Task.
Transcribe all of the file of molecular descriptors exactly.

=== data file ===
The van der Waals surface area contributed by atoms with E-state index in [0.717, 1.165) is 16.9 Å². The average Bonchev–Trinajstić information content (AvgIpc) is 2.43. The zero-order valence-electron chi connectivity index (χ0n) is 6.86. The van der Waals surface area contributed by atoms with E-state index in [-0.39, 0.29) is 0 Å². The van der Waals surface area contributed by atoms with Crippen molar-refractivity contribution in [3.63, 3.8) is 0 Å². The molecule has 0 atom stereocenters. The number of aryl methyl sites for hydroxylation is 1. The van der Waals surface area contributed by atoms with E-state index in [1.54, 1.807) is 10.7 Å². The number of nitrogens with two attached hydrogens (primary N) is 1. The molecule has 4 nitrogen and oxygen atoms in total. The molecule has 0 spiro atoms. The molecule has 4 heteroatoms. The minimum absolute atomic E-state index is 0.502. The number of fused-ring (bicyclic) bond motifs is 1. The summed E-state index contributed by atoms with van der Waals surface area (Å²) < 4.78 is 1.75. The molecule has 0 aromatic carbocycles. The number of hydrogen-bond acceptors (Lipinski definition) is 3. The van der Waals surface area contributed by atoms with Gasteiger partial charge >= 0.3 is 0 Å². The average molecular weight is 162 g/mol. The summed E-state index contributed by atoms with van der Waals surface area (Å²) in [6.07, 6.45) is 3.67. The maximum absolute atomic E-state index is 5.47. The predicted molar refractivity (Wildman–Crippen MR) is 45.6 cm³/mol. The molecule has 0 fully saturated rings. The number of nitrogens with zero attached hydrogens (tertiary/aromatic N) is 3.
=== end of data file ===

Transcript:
The van der Waals surface area contributed by atoms with E-state index in [0.717, 1.165) is 16.9 Å². The average Bonchev–Trinajstić information content (AvgIpc) is 2.43. The zero-order valence-electron chi connectivity index (χ0n) is 6.86. The van der Waals surface area contributed by atoms with E-state index in [-0.39, 0.29) is 0 Å². The van der Waals surface area contributed by atoms with Crippen molar-refractivity contribution in [3.63, 3.8) is 0 Å². The molecule has 0 atom stereocenters. The number of aryl methyl sites for hydroxylation is 1. The van der Waals surface area contributed by atoms with E-state index in [1.54, 1.807) is 10.7 Å². The number of nitrogens with two attached hydrogens (primary N) is 1. The molecule has 4 nitrogen and oxygen atoms in total. The molecule has 0 spiro atoms. The molecule has 4 heteroatoms. The minimum absolute atomic E-state index is 0.502. The number of fused-ring (bicyclic) bond motifs is 1. The summed E-state index contributed by atoms with van der Waals surface area (Å²) < 4.78 is 1.75. The molecule has 0 aromatic carbocycles. The number of hydrogen-bond acceptors (Lipinski definition) is 3. The van der Waals surface area contributed by atoms with Gasteiger partial charge >= 0.3 is 0 Å². The average molecular weight is 162 g/mol. The summed E-state index contributed by atoms with van der Waals surface area (Å²) in [6.07, 6.45) is 3.67. The maximum absolute atomic E-state index is 5.47. The predicted molar refractivity (Wildman–Crippen MR) is 45.6 cm³/mol. The molecule has 0 fully saturated rings. The number of nitrogens with zero attached hydrogens (tertiary/aromatic N) is 3.